Today, I decided to give Linux a try on my iBook. I’ve been wanting Linux on my iBook for a long time, but I’ve simply never had the time to do it. I ran the occasional PowerPC live CD, but live CD’s are far cries from the real, installed thing. A second showstopper was that suspend never really worked– and I cannot use my iBook without suspend. After trying out a new live CD yesterday, I found out that suspend on lid closure now worked mighty fine on Linux/PPC; hence, it was time to do the real thing. And oh how I was left surprised. Note: This is this week’s Sunday Eve Column.
The usual reaction to ‘Linux on the Mac’ is ‘Why Linux when you have OSX?’ Various reasons can be cited for wanting Linux on your Mac. The primary one if of course simple curiosity: probably the thing that first drove you to non-Windows operating systems in the first place. Secondly, one may not like OSX. Yes, don’t be flabbergasted, I know enough people who cannot stand OSX. Linux might be a good alternative for them. A third reason is that of Freedom: some people prefer Free software, but want a small, affordable 12.1″ laptop (flame all you want, people, but the 12″ iBook is anything but expensive, compared to x86 12″ laptops).
My personal reason is a mix of number 1 and number 2: I’m sometimes completely frustrated by OSX (for whatever reasons), and it would be nice to have an alternative hiding beneath the power button.
Yesterday, the Ubuntu Team released flight CD 5, the 5th test release en route to the Dapper Drake release, later this year. I couldn’t stop my curiosity, and as such downloaded the live CD for the PPC architecture. My last experience with Linux/PPC was not very good: I wanted to write an article about it earlier this year, about running Linux on a G5 iMac (the same iMac I reviewed early January), but a batch of bugs prevented me from running the Linux kernel on that revision of the iMac (at that time; it might be fixed by now; it was something related to the videocard).
However, this time it was completely different. The live CD booted fine, and loaded the GNOME desktop without a hitch. And to my utter surprise, almost everything worked out of the box. The power manager was correctly recognizing the power state (plugged/unplugged), including remaining battery life. Via the power settings, I enabled ‘suspend on lid closure’ (a dialog warned me that suspend might lead to data loss, since it doesn’t work on all configurations), and closed the lid of my iBook. The machine immediately blanked the screen, and the pulsating suspend light started, well, pulsating– as fast as in Mac OSX! Opening the lid almost immediately brought the GNOME desktop back to the screen (almost, because for a few seconds you see kernel output). Two things did not work immediately. Sound did not work, and neither did Airport. The latter was to be expected, the former should be fixed before the Dapper release goes final.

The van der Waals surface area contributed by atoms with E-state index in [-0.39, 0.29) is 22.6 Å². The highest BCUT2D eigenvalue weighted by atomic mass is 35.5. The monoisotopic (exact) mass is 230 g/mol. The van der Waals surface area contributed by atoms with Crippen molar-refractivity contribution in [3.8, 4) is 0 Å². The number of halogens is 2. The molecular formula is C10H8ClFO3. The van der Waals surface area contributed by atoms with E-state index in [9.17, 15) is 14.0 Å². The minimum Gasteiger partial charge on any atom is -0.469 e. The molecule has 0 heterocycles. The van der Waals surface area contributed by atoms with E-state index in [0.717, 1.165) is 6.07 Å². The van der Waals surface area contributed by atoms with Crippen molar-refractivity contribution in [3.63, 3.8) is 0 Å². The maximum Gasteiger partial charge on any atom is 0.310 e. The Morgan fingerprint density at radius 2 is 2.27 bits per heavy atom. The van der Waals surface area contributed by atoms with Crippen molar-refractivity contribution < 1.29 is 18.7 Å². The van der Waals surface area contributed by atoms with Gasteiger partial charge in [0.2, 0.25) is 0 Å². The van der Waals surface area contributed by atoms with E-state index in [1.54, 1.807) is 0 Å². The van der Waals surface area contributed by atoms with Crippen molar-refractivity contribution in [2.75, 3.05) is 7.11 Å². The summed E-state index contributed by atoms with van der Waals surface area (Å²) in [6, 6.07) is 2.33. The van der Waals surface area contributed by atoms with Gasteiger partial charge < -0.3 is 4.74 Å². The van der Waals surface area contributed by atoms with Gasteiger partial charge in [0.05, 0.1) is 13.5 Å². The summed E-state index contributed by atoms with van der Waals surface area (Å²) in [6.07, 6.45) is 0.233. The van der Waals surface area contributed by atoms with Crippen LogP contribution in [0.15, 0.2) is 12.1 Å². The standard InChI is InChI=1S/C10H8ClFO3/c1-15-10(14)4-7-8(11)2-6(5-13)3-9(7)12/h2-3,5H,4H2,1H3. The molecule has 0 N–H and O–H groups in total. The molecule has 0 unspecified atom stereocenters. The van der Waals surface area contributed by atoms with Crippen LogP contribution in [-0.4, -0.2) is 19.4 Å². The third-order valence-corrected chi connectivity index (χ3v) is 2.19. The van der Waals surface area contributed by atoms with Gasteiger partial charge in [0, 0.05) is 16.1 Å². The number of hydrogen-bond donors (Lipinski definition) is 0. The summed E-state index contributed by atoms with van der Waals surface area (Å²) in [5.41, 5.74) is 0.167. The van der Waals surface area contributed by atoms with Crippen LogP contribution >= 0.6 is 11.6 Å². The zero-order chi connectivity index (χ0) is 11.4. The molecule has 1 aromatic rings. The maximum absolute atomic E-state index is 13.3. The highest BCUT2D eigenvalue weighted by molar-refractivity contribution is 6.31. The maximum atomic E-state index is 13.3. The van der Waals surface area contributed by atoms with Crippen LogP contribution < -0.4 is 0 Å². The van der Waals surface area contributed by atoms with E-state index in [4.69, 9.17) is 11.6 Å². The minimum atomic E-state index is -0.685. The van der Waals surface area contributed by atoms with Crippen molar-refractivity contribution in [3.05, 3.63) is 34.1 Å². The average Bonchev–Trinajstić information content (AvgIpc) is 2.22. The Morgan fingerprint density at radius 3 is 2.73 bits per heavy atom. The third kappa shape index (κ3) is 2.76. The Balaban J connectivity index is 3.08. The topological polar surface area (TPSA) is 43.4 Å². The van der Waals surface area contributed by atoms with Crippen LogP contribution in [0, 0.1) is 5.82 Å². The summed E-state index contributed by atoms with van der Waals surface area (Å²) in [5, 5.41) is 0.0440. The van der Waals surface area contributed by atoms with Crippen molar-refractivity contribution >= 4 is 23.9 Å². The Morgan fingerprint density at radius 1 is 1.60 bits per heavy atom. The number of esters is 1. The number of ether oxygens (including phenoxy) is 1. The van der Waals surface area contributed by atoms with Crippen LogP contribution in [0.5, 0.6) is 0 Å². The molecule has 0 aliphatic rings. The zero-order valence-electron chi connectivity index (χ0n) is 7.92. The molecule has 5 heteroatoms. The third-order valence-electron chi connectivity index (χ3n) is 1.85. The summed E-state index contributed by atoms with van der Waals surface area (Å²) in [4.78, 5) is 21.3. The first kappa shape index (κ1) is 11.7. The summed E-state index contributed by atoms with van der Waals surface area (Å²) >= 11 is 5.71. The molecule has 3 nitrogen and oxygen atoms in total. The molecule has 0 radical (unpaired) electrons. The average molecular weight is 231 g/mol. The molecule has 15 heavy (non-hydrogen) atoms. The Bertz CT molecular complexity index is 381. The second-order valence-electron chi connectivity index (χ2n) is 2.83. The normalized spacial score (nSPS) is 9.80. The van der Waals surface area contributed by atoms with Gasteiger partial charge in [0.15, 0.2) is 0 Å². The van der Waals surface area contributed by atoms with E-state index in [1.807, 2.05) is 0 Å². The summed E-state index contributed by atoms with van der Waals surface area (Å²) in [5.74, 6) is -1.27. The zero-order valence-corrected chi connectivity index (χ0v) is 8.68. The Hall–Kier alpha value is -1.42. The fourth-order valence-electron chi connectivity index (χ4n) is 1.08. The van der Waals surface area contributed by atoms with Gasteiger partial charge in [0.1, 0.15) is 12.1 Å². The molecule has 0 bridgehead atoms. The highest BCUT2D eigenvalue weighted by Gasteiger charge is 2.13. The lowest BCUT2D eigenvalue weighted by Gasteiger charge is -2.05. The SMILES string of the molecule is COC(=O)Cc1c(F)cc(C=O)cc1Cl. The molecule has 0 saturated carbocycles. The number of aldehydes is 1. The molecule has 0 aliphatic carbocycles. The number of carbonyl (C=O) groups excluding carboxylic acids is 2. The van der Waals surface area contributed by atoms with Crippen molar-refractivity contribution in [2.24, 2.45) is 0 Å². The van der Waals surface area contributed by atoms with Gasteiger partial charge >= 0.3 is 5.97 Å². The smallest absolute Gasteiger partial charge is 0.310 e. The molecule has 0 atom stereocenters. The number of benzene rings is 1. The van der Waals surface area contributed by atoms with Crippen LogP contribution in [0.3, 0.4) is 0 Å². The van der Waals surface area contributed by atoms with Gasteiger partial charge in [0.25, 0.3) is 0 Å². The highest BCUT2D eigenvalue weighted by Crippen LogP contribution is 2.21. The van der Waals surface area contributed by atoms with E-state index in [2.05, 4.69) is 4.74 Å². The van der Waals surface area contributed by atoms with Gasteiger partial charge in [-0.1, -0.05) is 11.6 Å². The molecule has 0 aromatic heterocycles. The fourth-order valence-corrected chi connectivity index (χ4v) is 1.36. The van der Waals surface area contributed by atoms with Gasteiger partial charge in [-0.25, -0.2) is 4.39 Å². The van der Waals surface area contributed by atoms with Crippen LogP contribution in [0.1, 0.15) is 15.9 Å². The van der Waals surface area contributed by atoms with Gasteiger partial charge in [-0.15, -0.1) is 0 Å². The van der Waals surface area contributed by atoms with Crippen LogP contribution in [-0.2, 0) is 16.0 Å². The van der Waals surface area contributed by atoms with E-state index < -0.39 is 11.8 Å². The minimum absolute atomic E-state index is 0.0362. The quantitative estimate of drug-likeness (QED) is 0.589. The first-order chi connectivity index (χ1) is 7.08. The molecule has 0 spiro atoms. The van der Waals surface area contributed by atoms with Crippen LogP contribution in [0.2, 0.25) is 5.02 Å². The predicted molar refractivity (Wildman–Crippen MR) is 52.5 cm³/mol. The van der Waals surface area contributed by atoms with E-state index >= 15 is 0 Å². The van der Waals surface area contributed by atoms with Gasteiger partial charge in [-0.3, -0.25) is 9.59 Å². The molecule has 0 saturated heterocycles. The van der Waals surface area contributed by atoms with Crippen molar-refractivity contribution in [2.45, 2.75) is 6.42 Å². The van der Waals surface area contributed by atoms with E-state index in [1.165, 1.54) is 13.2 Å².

This pleasant experience made me think: should I install Linux on my iBook permanently? I regularly am away from my Linux computer (a normal desktop tower), and I don’t like that: I enjoy using Linux, and rather have it as an option available everywhere I take my iBook to. However, a big problem always comes up when wanting to install Linux on a Mac: resizing MacOS’s HFS+ partition. This is impossible to do without buying 3rd party partioning software.
Then I found this. A detailed and complete guide on how to resize HFS+ partitions using nothing but– GNU’s parted. The author found out that parted can resize HFS+ just fine– after you disable journaling via the shell. After sleeping on it for a night, I decided to do it. Backed everything up, followed the guide (resizing took an agonizing 15 minutes), installed Dapper Flight 5, and was again pleasantly surprised.
Everything worked. Sound worked, suspend worked, and, to my utter surprise, even the function keys on the iBook’s keyboard worked fine. Screen brightness, volume, and even the ‘eject’ key, they all worked (changing the volume with the function keys even used a nice OSX-like on-screen display). The Ubuntu team did two very smart things too to solve the single-button mouse and lack of a delete key problems. They mapped F11 and F12 to middle and rightclick respectively, and mapped fn+backspace to ‘delete’ (iBook keyboards lack a dedicated ‘delete’ key; OSX uses backspace as delete).
As expected, Airport did not work out of the box, but I haven’t had the time yet to configure it properly (I did find a good guide on it). I will do that as soon as possible– I’m awaiting major pains and CLI magic to get it up and running, but I’m so close now– I will get it working no matter what.
Besides many others, that leaves one burning question unanswered: did parted hose my OSX install and kill my bunnies? I’m happy to report that I do not have any bunnies for parted to kill, and that OSX booted fine, as if nothing ever happened.
In conclusion: the Ubuntu team have done excellent work in bringing the PowerPC version of their distribution on par with its more grown-up siblings. Many issues turned out to be non-issues, and basically all hardware is working fine, without any hitches. Even infamous things such as suspend seem to be working just fine. And with the ‘discovery’ that HFS+ can be resized fairly safely with parted, there are no reasons anymore why any Linux user should not be dual-booting between Linux and OSX.
Note: Neither OSNews nor the authors of the guides linked in this article should be held responsible for any damage the step outlined in this article might do to your Macintosh computer. In other words: it’s all at your own risk.
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